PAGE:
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Pipeworks Brewing Co. | Blueberry Cichlid

Pipeworks Brewing Co. | Blueberry Cichlid
Mike Zoller

ABV: 9.5%

There are few beers that I actively go out and look for the day that distribution begins. One of those rare exceptions is anytime Pipeworks Brewing Co. releases a new beer from their Fish Series. If you’re not familiar with this series, it consists of big imperial IPAs with the addition of fruit and, typically, honey. They’re sweet, they’re fruity and the most recent release does not deviate.

Blueberry Cichlid Pipeworks Brewing Chicago
Courtesy Pipeworks Brewing Co.

Blueberry Cichlid is the newest member of the fish family. A series that already includes beers like Spotted Puffer, Emerald Grouper, Crimson Snapper and more, continue to show why Pipeworks is so actively sought here in Chicago.

Like the rest of the series, Cichlid is an imperial IPA brewed with fruit — in this case blueberries — and honey. If you’re looking for a blueberry beer you’ve come to the right place.

There’s something to be said for a blueberry beer that’s released when temperatures are below freezing and is still the perfect fireside companion. No, it’s not a big bold stout, but Blueberry Cichlid would be a beer that’s perfect in any weather – even on a cold winter night.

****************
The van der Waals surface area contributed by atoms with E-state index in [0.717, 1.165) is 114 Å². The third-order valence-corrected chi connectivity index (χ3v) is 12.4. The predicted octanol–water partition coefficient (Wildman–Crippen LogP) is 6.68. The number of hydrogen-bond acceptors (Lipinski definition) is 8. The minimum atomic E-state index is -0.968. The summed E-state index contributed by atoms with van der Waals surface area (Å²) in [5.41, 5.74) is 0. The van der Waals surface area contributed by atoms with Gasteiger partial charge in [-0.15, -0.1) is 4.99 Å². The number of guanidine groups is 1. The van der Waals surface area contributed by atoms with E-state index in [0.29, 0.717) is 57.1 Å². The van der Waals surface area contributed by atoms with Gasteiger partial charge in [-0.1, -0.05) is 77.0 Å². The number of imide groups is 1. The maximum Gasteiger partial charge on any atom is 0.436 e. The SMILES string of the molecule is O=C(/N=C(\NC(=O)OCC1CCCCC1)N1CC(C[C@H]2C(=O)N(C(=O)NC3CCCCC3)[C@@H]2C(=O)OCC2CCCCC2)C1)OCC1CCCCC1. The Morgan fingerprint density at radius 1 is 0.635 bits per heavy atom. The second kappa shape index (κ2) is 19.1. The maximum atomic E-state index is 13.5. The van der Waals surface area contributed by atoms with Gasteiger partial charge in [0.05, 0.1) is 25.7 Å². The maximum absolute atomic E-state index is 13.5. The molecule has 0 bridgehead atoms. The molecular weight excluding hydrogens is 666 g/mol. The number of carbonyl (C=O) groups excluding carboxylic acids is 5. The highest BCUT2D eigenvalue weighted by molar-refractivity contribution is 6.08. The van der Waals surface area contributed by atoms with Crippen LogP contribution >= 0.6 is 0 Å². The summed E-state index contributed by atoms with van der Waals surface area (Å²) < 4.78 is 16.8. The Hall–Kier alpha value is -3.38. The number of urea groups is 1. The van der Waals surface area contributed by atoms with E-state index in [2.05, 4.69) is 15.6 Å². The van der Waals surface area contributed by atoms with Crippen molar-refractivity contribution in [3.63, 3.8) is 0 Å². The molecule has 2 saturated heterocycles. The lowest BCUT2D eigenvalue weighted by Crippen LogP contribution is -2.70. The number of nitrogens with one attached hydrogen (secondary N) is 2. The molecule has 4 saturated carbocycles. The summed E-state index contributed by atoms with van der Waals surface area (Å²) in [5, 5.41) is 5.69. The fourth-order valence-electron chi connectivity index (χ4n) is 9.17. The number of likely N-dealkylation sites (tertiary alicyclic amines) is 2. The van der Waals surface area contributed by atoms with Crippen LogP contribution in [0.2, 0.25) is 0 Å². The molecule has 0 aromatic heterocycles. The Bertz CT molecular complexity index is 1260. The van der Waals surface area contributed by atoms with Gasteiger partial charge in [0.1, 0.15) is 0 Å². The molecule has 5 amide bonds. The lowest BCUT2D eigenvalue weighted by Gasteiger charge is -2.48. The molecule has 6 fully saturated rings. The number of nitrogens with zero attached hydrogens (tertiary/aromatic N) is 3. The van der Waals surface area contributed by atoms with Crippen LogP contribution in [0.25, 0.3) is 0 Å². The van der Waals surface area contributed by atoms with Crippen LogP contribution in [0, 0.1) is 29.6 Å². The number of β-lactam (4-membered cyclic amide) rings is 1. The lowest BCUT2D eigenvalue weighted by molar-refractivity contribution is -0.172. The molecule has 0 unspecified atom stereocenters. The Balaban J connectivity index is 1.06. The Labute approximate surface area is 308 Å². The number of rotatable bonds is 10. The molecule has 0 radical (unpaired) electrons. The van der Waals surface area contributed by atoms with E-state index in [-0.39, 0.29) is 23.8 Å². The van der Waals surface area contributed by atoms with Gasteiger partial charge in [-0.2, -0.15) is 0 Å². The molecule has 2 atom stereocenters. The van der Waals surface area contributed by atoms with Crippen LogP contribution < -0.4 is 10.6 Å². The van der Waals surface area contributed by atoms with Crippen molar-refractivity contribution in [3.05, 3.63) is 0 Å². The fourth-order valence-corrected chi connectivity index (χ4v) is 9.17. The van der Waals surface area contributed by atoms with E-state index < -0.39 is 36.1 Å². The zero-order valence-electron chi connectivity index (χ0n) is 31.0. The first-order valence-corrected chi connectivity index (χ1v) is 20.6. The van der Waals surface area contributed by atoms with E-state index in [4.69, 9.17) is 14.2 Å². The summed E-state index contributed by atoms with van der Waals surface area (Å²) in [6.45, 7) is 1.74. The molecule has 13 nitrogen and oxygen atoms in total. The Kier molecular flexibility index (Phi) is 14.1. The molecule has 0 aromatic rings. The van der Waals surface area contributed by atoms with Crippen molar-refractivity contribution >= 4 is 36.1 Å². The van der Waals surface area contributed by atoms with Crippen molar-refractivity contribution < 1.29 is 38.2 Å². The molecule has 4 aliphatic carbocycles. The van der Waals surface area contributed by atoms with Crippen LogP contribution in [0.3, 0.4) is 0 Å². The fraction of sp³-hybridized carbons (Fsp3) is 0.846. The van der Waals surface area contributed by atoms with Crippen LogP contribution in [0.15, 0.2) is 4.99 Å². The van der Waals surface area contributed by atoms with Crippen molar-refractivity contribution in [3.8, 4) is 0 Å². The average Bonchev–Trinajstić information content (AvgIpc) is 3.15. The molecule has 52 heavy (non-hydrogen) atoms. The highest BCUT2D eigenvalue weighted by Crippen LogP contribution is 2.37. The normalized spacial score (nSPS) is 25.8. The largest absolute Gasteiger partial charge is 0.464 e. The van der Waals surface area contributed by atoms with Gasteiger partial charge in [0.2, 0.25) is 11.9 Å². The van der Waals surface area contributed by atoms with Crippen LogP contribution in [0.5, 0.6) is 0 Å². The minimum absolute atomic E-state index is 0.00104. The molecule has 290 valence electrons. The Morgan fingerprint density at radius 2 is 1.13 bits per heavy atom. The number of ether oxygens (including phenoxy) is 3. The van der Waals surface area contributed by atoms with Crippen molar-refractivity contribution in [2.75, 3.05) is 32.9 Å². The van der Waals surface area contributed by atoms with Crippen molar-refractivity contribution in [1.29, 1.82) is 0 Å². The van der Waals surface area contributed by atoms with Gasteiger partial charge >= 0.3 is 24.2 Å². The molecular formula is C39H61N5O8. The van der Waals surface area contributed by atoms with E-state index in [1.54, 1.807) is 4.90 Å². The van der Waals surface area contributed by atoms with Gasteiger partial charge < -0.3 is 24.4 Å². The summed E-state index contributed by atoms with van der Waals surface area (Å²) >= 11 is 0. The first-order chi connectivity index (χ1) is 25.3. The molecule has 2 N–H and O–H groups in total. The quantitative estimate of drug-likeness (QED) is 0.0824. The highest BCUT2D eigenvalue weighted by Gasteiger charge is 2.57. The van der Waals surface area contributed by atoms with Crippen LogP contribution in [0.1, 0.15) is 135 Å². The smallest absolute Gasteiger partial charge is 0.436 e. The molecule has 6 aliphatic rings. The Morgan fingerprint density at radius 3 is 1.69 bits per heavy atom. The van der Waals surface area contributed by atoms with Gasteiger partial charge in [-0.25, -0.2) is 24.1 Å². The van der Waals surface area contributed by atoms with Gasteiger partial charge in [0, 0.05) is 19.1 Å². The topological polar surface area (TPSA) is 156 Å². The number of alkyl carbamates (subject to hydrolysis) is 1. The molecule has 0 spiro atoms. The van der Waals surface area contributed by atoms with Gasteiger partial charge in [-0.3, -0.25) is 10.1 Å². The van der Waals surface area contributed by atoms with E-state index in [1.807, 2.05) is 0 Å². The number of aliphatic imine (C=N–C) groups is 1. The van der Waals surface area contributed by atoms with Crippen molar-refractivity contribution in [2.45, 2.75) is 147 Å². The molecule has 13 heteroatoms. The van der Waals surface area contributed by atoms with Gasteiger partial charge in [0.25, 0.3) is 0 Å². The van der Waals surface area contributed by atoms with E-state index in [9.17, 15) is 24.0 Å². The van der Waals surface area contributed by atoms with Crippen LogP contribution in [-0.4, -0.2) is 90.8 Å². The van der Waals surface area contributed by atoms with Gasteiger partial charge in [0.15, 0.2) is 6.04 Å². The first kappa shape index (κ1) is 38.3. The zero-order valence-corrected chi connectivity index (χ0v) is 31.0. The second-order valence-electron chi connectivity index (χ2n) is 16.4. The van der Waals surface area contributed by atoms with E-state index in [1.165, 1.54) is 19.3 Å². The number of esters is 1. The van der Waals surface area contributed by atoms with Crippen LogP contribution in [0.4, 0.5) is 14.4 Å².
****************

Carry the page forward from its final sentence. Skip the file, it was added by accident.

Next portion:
I opened this beer up on a Friday evening with every intention of going out for a friend’s birthday later that night. At 9.5% ABV and 22oz and my drinking abilities not what they use to be, let’s just say I didn’t make it out that evening. It’s not too often I’ll drink an entire bomber of beer by myself but there’s always those special exceptions and Cichlid is one of those

blueberry cichlid pipeworks brewing chicago
Courtesy Mike Zoller

The beer pours a dark amber color with a hint of blue mixed in. Many of the Fish Series beers, except for Black Tuna, pour lighter in color so this is a slight change from the others. While many of them usually use lighter tropical fruit, the blueberries in Cichlid definitely accounts for the change in color.

You’re not going to be fooled by the smell. The blueberries pop on the aroma and you get that big IPA smell with the hops and the sweetness of the honey mixed in. After seeing the beer and smelling it, the only thing left to do is taste it.

I’ll admit I haven’t had a Fish Series beer I haven’t liked and the trend continues. The aroma translates into the taste and you get strong blueberry tasting notes with a little bit of honey but it’s not easily detectable. It’s slightly bitter, but not as bitter as your standard imperial IPA. If you like fruity beers you’ll love Blueberry Cichlid.

 

Mike Zoller is the Midwest Editor for PorchDrinking.com. Follow him on Instagram: @CHICAGOBEER and PorchDrinking Chicago’s Twitter feed for the latest Chicago craft beer news: @PORCHDRINKCHI.


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